Mexican Energy Secretary Rocío Nahle García. Photo:


It came as no surprise to on Thursday, May 9, when Mexican President Andrés Manuel López Obrador (AMLO) declared the bidding for the construction of the new Dos Bocas refinery on the Gulf of Mexico shoreline in the state of Tabasco a deserted tender.

Instead, AMLO said in his daily press conference at the National Palace, that rather than outsourcing the construction of the new refinery, “it is going to be built under the coordination, administration and supervision of Petróleos Mexicanos (Pemex) and the Energy Secretariat.”

AMLO groused that the four contenders for the project “were asking for too much money, leapfrogging over the $8 billion limit set by the government, as well as on construction time limits.”

Under his new “Plan B” scheme, AMLO added, “we will create 100,000 new jobs in the construction industry, and the refinery will be finished by May 2022.” Construction is slated to begin on June 2 under the care and supervision of Energy Secretary Rocío Nahle García, who will be moving — along with the Energy Secretariat headquarters — to Tabasco’s capital city of Villahermosa.

During AMLO’s press conference, Nahle pointed out that the four participating companies in the “by-invitation-only” tender announced on March 18 – National Oil Day in Mexico – failed because “of noncompliance of the established basis for their participation.” The decision to dispense with the companies was made near midnight pm May 8.

The participating international refinery construction companies were Argentine-Italian Technit, the U.S.-based Bechtel Corporation, Australian Worley Parsons and the French-American joint venture of Technip-KBR Corporations.

Nahle, a petrochemical engineer, pointed out that she will now be at the helm of the new project. “As chairwoman of the board at Pemex and the energy producing state of the government, I have the authority to coordinate and promote the project of the construction of the refinery at Dos Bocas,” she said, “as well as to establish the technical guidelines in contracting procedures and to guarantee that the goals of timing, cost and quality be kept.”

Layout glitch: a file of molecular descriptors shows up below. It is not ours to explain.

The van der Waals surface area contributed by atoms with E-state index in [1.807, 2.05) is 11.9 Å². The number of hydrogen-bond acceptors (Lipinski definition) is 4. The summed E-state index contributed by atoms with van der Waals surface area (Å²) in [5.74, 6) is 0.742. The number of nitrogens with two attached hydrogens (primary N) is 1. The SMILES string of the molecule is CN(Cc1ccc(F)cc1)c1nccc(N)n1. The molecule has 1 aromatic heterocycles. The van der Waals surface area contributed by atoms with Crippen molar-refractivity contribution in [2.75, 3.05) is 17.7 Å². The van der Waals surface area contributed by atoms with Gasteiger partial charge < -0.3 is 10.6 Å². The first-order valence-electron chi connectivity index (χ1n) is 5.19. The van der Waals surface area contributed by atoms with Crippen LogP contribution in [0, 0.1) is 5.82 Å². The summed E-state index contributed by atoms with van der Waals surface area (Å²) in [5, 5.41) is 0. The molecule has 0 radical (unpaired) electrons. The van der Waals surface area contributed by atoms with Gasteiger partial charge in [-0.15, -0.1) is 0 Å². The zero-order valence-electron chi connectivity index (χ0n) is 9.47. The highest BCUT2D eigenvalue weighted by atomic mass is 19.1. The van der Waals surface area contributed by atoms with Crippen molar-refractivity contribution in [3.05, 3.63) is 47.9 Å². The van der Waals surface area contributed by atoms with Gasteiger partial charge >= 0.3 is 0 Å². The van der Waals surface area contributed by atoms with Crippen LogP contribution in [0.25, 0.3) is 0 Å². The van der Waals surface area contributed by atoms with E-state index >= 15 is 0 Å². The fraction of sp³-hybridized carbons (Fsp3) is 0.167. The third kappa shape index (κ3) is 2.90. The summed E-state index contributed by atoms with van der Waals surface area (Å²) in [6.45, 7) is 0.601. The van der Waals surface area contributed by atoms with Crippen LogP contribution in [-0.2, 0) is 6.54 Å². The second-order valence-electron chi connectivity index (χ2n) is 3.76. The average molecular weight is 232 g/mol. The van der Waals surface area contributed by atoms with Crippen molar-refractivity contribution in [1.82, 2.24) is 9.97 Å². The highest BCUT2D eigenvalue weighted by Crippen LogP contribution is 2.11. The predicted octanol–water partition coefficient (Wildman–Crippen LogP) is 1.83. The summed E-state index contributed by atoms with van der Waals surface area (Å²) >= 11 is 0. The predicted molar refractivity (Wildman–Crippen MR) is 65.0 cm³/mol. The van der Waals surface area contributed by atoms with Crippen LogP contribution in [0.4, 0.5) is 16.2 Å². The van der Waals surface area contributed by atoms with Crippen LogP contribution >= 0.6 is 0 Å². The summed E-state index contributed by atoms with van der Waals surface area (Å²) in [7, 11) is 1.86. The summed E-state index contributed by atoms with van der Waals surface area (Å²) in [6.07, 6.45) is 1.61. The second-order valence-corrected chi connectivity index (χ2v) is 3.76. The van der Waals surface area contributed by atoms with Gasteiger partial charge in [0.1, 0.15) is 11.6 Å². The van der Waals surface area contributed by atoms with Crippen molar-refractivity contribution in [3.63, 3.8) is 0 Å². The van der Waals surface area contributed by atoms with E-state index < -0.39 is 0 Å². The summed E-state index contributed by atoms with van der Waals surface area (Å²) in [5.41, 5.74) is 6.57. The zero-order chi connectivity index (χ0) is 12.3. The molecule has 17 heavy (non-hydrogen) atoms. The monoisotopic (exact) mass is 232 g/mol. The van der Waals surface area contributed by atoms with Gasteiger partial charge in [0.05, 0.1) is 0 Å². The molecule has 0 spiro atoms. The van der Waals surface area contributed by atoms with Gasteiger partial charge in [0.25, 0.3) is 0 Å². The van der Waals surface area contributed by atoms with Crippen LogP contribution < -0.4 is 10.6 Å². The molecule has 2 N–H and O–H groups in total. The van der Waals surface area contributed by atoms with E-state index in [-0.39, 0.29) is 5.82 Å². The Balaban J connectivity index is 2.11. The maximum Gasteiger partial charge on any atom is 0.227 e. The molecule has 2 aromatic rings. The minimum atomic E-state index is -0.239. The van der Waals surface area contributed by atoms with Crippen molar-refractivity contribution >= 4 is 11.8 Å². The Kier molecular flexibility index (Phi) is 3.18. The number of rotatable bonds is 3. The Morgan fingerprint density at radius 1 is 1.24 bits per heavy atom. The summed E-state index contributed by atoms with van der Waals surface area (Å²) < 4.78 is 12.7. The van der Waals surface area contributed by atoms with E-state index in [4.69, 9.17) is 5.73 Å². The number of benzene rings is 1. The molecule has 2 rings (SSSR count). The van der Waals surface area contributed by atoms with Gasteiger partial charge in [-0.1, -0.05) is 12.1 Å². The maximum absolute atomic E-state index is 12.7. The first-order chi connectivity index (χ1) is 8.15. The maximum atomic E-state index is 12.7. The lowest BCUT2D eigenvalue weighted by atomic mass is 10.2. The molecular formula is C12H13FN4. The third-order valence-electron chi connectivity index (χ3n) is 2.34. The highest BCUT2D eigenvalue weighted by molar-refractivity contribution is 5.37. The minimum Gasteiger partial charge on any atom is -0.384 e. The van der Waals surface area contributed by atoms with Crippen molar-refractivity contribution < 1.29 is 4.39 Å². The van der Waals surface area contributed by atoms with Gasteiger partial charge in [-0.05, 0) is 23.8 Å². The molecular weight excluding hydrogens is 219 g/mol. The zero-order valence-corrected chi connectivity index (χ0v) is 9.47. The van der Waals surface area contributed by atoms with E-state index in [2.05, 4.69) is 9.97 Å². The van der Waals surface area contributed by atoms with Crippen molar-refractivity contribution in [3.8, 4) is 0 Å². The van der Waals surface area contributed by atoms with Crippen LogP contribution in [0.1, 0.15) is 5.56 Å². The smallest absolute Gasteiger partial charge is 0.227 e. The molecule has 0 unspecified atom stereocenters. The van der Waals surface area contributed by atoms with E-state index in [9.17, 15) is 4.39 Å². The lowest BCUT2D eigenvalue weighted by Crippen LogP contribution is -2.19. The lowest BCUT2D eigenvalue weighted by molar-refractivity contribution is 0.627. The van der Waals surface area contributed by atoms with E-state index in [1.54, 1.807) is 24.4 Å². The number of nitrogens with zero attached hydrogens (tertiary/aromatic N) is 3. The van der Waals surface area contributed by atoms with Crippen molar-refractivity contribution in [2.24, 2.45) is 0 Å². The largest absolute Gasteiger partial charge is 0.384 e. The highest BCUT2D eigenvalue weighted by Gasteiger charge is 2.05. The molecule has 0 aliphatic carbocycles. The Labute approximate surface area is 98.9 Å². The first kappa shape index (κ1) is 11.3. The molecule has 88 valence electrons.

Nahle said that the goals are to have the refinery operating within three years, to keep within the AMLO administration’s $8 billion budget, and to comply with international standards of quality and energy efficiency.

“We’ll kick off next June 2 with the conditioning of the site and engineering details,” she said.

Nahle has worked as an oil engineer at Pemex for many years and is a seasoned politician who was elected federal deputy for the Coatzacoalcos, Veracruz, district, where she worked at the local refinery. She is also a member of the Pemex Revolution 1917 Oil Engineers Group.

The main reason that the switch to AMLO’s Plan B came as no surprise is that ever since the invitation was extended to the four international companies, the Mexican press has meticulously reviewed each of the four. All of them were reported to have allegedly participated in corruption wherever they had built refineries, including during previous contracts with Pemex, where they allegedly bribed officials to obtain contracts.

Also, their construction budgets ran too high – one presented a $25 billion proposal – making their offers unattractive to the Mexican government.

But now that the chips are down for the refinery construction project, definitely the eyes of the world’s other oil companies will be squarely focused on Dos Bocas. After all, Pemex, which will be in charge of the engineering of the refinery, is considered one of the most inefficient companies on Earth.

For now, it will also come as no surprise if most Mexicans take the announcement of this new endeavor with a grain of salt.




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